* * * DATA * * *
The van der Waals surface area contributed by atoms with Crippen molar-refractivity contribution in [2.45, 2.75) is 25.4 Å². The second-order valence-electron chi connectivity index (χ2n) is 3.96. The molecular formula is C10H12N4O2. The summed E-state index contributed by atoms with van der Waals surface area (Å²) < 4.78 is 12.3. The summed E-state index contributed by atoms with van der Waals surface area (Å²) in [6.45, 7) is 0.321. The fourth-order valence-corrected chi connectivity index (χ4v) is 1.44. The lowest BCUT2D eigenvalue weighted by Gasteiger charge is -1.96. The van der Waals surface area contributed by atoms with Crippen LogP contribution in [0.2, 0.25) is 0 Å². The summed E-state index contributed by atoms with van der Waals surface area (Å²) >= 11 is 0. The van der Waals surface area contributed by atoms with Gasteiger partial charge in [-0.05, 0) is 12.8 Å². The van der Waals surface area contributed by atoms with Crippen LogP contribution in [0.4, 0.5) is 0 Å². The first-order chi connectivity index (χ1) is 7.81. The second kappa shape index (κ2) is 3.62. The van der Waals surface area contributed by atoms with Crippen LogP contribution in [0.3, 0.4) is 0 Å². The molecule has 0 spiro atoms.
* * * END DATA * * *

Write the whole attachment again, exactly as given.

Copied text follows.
The van der Waals surface area contributed by atoms with Crippen molar-refractivity contribution in [2.45, 2.75) is 25.4 Å². The second-order valence-electron chi connectivity index (χ2n) is 3.96. The molecular formula is C10H12N4O2. The summed E-state index contributed by atoms with van der Waals surface area (Å²) < 4.78 is 12.3. The summed E-state index contributed by atoms with van der Waals surface area (Å²) in [6.45, 7) is 0.321. The fourth-order valence-corrected chi connectivity index (χ4v) is 1.44. The lowest BCUT2D eigenvalue weighted by Gasteiger charge is -1.96. The van der Waals surface area contributed by atoms with Crippen LogP contribution in [0.2, 0.25) is 0 Å². The summed E-state index contributed by atoms with van der Waals surface area (Å²) >= 11 is 0. The van der Waals surface area contributed by atoms with Gasteiger partial charge in [-0.05, 0) is 12.8 Å². The van der Waals surface area contributed by atoms with Crippen LogP contribution in [0.4, 0.5) is 0 Å². The first-order chi connectivity index (χ1) is 7.81. The second kappa shape index (κ2) is 3.62. The van der Waals surface area contributed by atoms with Crippen LogP contribution in [0.3, 0.4) is 0 Å². The molecule has 0 spiro atoms.